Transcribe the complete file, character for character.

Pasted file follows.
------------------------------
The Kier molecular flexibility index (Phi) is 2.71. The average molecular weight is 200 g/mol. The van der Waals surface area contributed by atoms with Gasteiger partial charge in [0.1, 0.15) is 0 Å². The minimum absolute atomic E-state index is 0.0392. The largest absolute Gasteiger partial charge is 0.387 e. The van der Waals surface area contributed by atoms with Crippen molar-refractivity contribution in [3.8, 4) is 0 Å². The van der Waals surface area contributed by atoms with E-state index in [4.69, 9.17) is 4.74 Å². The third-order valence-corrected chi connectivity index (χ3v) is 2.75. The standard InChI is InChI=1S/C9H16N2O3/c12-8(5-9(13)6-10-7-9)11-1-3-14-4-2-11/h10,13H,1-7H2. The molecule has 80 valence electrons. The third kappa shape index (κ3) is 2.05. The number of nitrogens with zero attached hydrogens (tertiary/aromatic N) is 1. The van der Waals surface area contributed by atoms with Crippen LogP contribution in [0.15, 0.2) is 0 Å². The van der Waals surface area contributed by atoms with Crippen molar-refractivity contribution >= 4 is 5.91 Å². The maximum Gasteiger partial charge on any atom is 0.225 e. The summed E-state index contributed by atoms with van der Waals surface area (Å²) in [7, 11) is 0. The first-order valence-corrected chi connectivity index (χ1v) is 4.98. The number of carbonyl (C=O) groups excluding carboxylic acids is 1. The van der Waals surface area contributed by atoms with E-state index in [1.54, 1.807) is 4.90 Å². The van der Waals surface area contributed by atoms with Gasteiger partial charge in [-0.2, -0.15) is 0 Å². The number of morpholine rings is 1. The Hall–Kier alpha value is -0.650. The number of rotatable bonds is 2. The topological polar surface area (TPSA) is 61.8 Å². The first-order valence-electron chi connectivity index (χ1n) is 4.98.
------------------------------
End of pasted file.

The Kier molecular flexibility index (Phi) is 2.71. The average molecular weight is 200 g/mol. The van der Waals surface area contributed by atoms with Gasteiger partial charge in [0.1, 0.15) is 0 Å². The minimum absolute atomic E-state index is 0.0392. The largest absolute Gasteiger partial charge is 0.387 e. The van der Waals surface area contributed by atoms with Crippen molar-refractivity contribution in [3.8, 4) is 0 Å². The van der Waals surface area contributed by atoms with E-state index in [4.69, 9.17) is 4.74 Å². The third-order valence-corrected chi connectivity index (χ3v) is 2.75. The standard InChI is InChI=1S/C9H16N2O3/c12-8(5-9(13)6-10-7-9)11-1-3-14-4-2-11/h10,13H,1-7H2. The molecule has 80 valence electrons. The third kappa shape index (κ3) is 2.05. The number of nitrogens with zero attached hydrogens (tertiary/aromatic N) is 1. The van der Waals surface area contributed by atoms with Crippen LogP contribution in [0.15, 0.2) is 0 Å². The van der Waals surface area contributed by atoms with Crippen molar-refractivity contribution >= 4 is 5.91 Å². The maximum Gasteiger partial charge on any atom is 0.225 e. The summed E-state index contributed by atoms with van der Waals surface area (Å²) in [7, 11) is 0. The first-order valence-corrected chi connectivity index (χ1v) is 4.98. The number of carbonyl (C=O) groups excluding carboxylic acids is 1. The van der Waals surface area contributed by atoms with E-state index in [1.54, 1.807) is 4.90 Å². The van der Waals surface area contributed by atoms with Gasteiger partial charge in [-0.2, -0.15) is 0 Å². The number of morpholine rings is 1. The Hall–Kier alpha value is -0.650. The number of rotatable bonds is 2. The topological polar surface area (TPSA) is 61.8 Å². The first-order valence-electron chi connectivity index (χ1n) is 4.98.